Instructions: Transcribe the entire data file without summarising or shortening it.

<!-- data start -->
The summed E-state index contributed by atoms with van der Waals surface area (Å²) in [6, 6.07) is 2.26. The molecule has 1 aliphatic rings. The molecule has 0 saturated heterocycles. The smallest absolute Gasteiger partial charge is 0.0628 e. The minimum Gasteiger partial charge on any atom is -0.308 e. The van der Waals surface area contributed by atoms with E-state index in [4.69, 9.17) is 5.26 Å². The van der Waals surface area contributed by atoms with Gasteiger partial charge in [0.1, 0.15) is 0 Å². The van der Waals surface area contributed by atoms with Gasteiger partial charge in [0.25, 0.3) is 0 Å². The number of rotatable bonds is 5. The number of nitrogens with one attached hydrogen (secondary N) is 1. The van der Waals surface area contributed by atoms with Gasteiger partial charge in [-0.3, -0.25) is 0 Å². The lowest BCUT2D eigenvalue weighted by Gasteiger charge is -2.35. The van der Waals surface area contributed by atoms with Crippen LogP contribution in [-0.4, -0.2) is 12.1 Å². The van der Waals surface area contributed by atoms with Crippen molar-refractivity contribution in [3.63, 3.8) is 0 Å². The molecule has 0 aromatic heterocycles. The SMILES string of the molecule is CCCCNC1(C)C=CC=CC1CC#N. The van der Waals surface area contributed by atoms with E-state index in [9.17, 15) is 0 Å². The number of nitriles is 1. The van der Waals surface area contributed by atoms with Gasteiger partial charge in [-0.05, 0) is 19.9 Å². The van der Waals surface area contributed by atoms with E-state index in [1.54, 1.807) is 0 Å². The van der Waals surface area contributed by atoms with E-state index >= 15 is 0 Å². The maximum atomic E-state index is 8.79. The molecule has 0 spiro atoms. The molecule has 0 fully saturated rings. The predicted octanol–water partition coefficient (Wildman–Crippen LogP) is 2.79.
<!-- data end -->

The summed E-state index contributed by atoms with van der Waals surface area (Å²) in [6, 6.07) is 2.26. The molecule has 1 aliphatic rings. The molecule has 0 saturated heterocycles. The smallest absolute Gasteiger partial charge is 0.0628 e. The minimum Gasteiger partial charge on any atom is -0.308 e. The van der Waals surface area contributed by atoms with E-state index in [4.69, 9.17) is 5.26 Å². The van der Waals surface area contributed by atoms with Gasteiger partial charge in [0.1, 0.15) is 0 Å². The van der Waals surface area contributed by atoms with Gasteiger partial charge in [0.25, 0.3) is 0 Å². The number of rotatable bonds is 5. The number of nitrogens with one attached hydrogen (secondary N) is 1. The van der Waals surface area contributed by atoms with Gasteiger partial charge in [-0.3, -0.25) is 0 Å². The lowest BCUT2D eigenvalue weighted by Gasteiger charge is -2.35. The van der Waals surface area contributed by atoms with Crippen LogP contribution in [-0.4, -0.2) is 12.1 Å². The van der Waals surface area contributed by atoms with Crippen molar-refractivity contribution in [3.63, 3.8) is 0 Å². The molecule has 0 aromatic heterocycles. The SMILES string of the molecule is CCCCNC1(C)C=CC=CC1CC#N. The van der Waals surface area contributed by atoms with E-state index in [9.17, 15) is 0 Å². The number of nitriles is 1. The van der Waals surface area contributed by atoms with Gasteiger partial charge in [-0.05, 0) is 19.9 Å². The van der Waals surface area contributed by atoms with E-state index in [1.54, 1.807) is 0 Å². The van der Waals surface area contributed by atoms with E-state index >= 15 is 0 Å². The maximum atomic E-state index is 8.79. The molecule has 0 spiro atoms. The molecule has 0 fully saturated rings. The predicted octanol–water partition coefficient (Wildman–Crippen LogP) is 2.79.